When Imperial College Hospital radiology trainees logged on for their night shifts in Summer 2019, they had a welcome surprise – a message from consultant Dr. Elizabeth Dick telling them that she would be reporting with them throughout the night, in addition to the usual on-call consultant. However, she wasn’t reporting from the hospital, or even from home; in fact, she was logged on 18,000km away in Sydney, Australia.
A new pilot reporting scheme, using novel application of virtualisation technology provided by VMware, allowed secure access to the trust’s radiology reporting platform and electronic patient record. The nine-hour time difference between London and Sydney meant that Elizabeth was alert and working daytime hours during the UK night, so emergency patients could have their imaging routinely reviewed by a consultant during the night, rather than waiting until the following morning.
Radiology trainees and emergency teams were able to communicate via telephone and the existing messaging service to talk to Elizabeth about critical imaging findings, making essential changes to the patient’s management. The statistics were impressive too: the time taken for consultant authorisation of final emergency reports decreased by 40% during the pilot study and reporting output overall (numbers of scans reported) increased by 147%.
The pilot was made possible by great teamwork from the Imperial College Healthcare Trust ICT and Imaging ICT department who set up the virtual desktop environment. The physics department set up a quality assurance programme to ensure video display standards were maintained from all reporting sites. The remote reporting pilot aligned with the hospital’s human resources vision by enabling workforce agility and flexibility for all involved. Outside of the hospital, external agencies including Creative ITC provided technical support 24/7 and Everlight Radiology hosted Dr. Dick in Sydney. From the point of view of indemnity, this was continued as normal, as the patients were scanned and reported in the UK.
For registrars and Dr. Dick, what was it like being so far from each other?
Dr. Miriam Salib, radiology registrar: I really appreciated that she messaged us to let us know that she was free for checking and advice and it was just really nice to know that there was someone to ask if there were any problems.
Dr. Elizabeth Dick: Initially it was a little overwhelming to be so remote. However, I soon realised that with good communication, I was actually just as connected as if I was in the building – I could phone everyone and talk to them, send messages via email or the internal messaging system and review all images as quickly as if I was in the UK. Additionally, my clinical colleagues were so pleased to be able to discuss cases with me throughout the night – this was a real bonus and made a difference in several patients. I also noticed that the radiology registrars felt more confident asking me about ‘small’ things, since they knew I was awake anyway. These were questions they would not necessarily have wanted to wake me up for.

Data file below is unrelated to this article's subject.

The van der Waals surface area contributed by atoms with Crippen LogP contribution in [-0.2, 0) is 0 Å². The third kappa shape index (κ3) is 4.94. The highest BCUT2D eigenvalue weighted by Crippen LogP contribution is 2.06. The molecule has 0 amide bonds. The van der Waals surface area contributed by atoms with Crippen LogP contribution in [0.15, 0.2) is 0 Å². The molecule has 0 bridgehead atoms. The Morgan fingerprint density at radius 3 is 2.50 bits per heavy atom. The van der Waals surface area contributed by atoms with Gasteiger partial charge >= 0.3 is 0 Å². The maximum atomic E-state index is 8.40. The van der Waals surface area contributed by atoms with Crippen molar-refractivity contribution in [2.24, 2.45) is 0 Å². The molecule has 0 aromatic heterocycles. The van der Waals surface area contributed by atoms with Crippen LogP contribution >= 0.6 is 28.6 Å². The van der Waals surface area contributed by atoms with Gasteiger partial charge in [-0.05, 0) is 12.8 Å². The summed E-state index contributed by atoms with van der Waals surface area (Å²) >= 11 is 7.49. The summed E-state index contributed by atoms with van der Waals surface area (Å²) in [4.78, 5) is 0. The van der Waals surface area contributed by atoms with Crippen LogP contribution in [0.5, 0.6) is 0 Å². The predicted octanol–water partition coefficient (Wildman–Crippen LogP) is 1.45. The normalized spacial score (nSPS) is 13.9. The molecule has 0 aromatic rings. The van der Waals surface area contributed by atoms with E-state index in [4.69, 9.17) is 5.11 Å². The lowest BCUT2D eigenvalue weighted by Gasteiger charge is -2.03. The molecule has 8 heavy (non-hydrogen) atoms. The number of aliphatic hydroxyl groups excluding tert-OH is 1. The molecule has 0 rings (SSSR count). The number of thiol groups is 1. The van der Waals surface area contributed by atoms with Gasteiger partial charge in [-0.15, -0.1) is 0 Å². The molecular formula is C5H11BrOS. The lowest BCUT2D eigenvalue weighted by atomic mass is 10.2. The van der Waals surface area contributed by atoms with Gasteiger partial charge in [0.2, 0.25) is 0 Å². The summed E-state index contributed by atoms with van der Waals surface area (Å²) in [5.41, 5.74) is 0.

Were there any glitches?
Dr. Elizabeth Dick: In the first week I had a few glitches when I had to call the backup IT team, Creative ITC, for help in re-starting my login. But they were always incredibly helpful and got me going very quickly. I soon realised that not only could I handle most of the glitches myself, but also that I would always have someone to rely on, whatever the time of day or night. Within two weeks almost all of the glitches were resolved.
Were there any unexpected benefits?
Dr. Elizabeth Dick: It was a real benefit for me to spend time in the Everlight Radiology office and learn more about how they work. Particularly, I was very impressed with how they run their learning and discrepancy programme. They routinely review 10% of reports and have a method of flagging up outstandingly good reports, which I think is so valuable for any radiologist. I would really like to imitate this practice!
Were there any particular educational opportunities?
Dr. Elizabeth Dick: I delivered two webinars for Everlight (in return for their hosting me) which were viewed by radiologists from more than 60 countries worldwide. We had a fantastic live discussion, with people from several continents around the world contributing; this was a great example of massive online open learning!
Would you recommend this to others?
Dr. Elizabeth Dick: 100%. It was really great to ‘walk in the shoes’ of the registrars, doing a night shift with them. I had the opportunity to learn from Australian doctors too, as Visiting Professor at the University of Sydney, lecturing at the Royal North Shore hospital. Apart from the work aspect, it was good to spend time with my family. I came back from the pilot feeling refreshed.
Dr. Elizabeth Dick is a Consultant Radiologist at Imperial College NHS Trust, London, UK, and President of the European Society of Emergency Radiology. Dr. Dimitri Amiras is a Consultant Radiologist and Imaging IT Lead at Imperial College NHS Trust. Laurence Musker is Director of IT at the Radiology Department, Imperial College NHS Trust. Dr. Amrish Mehta is a Consultant Radiologist and Chief of Service at the Radiology Department, Imperial College NHS Trust, London. UK.
Acknowledgements: we wish to thank those who helped to set up and assess the pilot: Poopak Sadeghi, Rex Rexhmati, Pushpak Nayak, Nelofur Hayat, Dr. Anish Raithatha, Everlight Radiology Team and the Creative ITC team.
Dr. Dick was hosted for free by Everlight Radiology while in Sydney in return for delivering two webinars.